Stocks and Bonds: Mind the Gap
Last week was the worst Thanksgiving week for stocks since 1932. Treasury bonds, meanwhile, continued their surge to near record highs. Combine the two, and the gap between the earnings yield on the S&P 500 and 10-year bonds is now about as wide as it's been in a half-century:
Sources: Yale University and author's calculations.
This divergence is extraordinary. In the late 1990s, bonds yielded 3% more than stocks. Today, stocks out-yield bonds by 5.5%.
There is a good debate over what these numbers actually mean. History is clear on one thing: The gap between stocks and bonds doesn't offer much clarity on the future performance of either asset. The gap was virtually the same in 1990 as it was in 2000, yet the former was the beginning of one of the best decades for stocks in history, the latter one of the worst.
It does, however, seem to give insight on the relative future performance between stocks and bonds. When the gap was this wide in the mid-1970s, the ensuing years weren't great for stocks, but they were particularly awful for bonds. When the spread went strongly negative in the 1980s, it marked the beginning of a great period for stocks, but a record-breaking one for bonds. As my colleague Matt Koppenheffer recently noted, bonds have actually outperformed stocks over the last 30 years.
The indicator isn't perfect, but it gives logical ammunition to an argument that seems obvious to contrarian investors: Given the current gulf in yields, stocks are highly likely to outperform bonds over the coming years.
That shouldn't be surprising. When someone is willing to buy a 10-year Treasury bond yielding 1.9% while shares of Intel (NAS: INTC) or Johnson & Johnson (NYS: JNJ) have dividend yields nearly twice as high and growing every year, their message is clear: I give up. Volatility has become so terrorizing that investors are willing to leave a tremendous amount of return on the table in order to avoid the ever-growing ups and downs of the stock market. The odds that stocks will return more than bonds over long periods of time when that mentality exists are high -- certainly worth betting on. Few, however, are making that bet. Investors have poured $145 billion into bond funds this year, while pulling $30 billion out of stock funds.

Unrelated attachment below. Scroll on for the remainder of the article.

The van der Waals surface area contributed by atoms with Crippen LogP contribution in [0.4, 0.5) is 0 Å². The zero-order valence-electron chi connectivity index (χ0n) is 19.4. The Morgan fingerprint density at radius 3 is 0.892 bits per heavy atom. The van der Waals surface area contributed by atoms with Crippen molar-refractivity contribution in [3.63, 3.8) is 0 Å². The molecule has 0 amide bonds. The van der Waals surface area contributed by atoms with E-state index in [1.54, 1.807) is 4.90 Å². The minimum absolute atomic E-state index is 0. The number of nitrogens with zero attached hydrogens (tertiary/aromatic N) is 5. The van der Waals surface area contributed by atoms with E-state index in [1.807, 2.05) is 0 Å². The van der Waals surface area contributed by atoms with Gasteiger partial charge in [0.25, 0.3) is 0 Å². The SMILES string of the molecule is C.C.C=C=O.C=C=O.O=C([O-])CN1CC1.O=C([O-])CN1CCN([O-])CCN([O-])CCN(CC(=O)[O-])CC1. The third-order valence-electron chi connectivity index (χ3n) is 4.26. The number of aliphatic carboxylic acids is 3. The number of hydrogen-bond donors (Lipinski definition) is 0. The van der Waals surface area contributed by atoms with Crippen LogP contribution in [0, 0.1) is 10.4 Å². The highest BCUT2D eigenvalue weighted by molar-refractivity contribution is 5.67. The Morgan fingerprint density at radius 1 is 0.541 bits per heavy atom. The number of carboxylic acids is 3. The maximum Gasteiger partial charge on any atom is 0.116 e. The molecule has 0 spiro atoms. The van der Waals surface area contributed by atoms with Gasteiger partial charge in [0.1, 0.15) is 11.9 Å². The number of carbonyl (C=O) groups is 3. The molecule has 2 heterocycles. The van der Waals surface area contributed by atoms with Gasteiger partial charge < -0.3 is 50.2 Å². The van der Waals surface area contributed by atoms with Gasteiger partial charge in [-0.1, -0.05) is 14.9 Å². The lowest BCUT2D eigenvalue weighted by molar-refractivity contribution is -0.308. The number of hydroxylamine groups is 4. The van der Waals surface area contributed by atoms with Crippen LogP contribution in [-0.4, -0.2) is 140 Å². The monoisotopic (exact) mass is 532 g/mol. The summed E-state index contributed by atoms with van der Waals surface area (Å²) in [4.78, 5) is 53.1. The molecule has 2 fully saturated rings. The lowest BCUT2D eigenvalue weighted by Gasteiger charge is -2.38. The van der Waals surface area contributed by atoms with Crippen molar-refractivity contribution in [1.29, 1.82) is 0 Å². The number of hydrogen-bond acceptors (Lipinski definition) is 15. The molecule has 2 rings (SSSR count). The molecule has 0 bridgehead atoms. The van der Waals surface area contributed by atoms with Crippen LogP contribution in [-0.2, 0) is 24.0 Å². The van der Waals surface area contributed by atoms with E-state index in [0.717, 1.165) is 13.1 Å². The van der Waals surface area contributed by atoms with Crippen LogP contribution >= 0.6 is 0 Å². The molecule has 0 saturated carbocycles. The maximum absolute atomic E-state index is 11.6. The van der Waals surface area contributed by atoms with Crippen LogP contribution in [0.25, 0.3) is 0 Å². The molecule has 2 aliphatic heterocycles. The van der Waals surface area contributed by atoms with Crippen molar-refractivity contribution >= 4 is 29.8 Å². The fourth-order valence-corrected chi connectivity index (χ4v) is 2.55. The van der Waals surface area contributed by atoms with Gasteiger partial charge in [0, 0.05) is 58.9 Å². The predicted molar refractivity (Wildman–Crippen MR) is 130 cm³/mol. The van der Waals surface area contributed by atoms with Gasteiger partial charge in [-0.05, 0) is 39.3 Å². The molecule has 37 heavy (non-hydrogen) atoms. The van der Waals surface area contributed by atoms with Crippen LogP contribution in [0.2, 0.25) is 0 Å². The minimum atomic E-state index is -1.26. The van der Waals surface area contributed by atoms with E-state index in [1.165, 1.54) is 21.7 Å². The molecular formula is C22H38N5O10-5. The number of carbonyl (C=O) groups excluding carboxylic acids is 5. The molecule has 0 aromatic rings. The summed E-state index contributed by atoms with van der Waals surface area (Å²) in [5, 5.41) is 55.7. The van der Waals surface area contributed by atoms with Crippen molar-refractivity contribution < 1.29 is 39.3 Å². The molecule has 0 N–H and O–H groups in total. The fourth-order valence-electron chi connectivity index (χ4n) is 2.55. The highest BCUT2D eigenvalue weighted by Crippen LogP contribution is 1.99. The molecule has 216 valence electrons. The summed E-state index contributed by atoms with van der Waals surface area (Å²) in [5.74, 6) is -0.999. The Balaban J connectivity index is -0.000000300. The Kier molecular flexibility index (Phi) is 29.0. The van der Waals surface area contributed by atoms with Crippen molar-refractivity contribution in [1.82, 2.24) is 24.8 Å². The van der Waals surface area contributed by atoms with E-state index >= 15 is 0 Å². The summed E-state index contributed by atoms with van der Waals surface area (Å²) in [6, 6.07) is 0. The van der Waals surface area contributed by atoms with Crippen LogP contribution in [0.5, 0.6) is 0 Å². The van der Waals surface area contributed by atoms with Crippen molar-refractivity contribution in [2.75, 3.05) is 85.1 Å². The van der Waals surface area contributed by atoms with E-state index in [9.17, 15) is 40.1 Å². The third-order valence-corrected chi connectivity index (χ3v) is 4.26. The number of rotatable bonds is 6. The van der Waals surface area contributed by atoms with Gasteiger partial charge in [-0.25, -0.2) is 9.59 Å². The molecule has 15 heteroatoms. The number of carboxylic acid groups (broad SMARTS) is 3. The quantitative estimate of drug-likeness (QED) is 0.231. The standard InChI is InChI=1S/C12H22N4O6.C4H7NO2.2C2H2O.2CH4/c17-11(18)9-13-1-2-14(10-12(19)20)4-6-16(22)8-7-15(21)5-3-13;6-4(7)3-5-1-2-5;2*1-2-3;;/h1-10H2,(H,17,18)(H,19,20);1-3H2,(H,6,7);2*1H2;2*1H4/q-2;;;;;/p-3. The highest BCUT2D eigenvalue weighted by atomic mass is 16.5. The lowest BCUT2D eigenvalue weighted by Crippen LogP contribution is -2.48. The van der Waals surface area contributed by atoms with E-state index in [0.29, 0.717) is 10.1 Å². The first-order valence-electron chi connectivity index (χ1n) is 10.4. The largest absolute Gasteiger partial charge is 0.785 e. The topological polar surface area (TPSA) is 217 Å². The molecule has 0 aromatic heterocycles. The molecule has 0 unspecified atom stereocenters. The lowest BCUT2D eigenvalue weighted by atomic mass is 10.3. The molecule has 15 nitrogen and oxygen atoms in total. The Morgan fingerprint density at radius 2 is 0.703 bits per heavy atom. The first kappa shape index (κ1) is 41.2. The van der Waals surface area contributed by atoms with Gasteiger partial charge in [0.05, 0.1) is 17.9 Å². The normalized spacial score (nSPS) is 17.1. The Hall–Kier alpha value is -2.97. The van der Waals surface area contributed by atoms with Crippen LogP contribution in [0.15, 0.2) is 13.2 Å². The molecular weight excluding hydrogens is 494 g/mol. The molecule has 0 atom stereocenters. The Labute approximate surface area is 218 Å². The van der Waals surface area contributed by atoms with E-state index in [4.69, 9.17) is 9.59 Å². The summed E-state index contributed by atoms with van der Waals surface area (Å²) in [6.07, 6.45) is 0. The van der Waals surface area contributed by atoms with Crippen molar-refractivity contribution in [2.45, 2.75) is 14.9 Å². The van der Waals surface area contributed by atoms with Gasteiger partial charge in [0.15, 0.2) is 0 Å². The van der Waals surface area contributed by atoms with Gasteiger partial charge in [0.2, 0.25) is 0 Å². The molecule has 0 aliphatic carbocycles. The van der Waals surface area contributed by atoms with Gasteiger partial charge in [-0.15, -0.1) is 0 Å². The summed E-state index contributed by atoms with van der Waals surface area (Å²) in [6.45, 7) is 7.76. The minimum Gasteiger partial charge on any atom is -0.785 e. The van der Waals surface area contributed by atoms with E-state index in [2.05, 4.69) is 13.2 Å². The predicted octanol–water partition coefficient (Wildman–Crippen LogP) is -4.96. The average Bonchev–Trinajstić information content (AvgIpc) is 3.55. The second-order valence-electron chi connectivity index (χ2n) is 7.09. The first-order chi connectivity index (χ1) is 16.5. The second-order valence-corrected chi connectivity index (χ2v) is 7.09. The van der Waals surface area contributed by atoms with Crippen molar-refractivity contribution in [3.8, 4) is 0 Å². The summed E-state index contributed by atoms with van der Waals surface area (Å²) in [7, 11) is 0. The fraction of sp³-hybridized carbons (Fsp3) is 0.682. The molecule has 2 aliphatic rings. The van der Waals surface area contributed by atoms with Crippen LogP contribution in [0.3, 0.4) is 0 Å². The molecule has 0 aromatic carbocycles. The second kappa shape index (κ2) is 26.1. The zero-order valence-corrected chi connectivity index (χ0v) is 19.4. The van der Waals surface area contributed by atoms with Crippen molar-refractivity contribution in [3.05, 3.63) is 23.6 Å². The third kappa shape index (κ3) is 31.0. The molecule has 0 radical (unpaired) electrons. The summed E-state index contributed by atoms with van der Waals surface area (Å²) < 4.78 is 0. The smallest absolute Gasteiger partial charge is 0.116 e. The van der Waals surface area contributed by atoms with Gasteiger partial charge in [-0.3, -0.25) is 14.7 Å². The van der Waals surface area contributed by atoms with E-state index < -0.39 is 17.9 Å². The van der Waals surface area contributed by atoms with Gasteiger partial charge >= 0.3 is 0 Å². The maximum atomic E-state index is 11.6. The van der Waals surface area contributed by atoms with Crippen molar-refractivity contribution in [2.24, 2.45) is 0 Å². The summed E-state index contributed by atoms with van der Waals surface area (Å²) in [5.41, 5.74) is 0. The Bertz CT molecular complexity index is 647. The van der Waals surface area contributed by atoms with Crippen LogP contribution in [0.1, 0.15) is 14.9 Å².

The trade-off between the two assets ultimately comes down to your time frame. How long do you have to invest? If you're near retirement or funding an education, stock volatility may indeed make bonds the better bet. But if you have more than a few years, as most investors do, there is little reason to favor bonds over stocks at current prices. Moreover, plenty of companies -- particularly large, established global names such as Procter & Gamble (NYS: PG) and Apple (NAS: AAPL) -- look cheap not only relatively to bonds, but in absolute terms. The volatility that has pushed investors from stocks into bonds has created dislocations, and wherever there's dislocation, there's opportunity -- particularly for those with patience. A recent study by two Columbia University professors put it best: "The turmoil we have seen in the capital markets over the last decade has increased the competitive advantage of a long investment horizon."
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At the time this article was published
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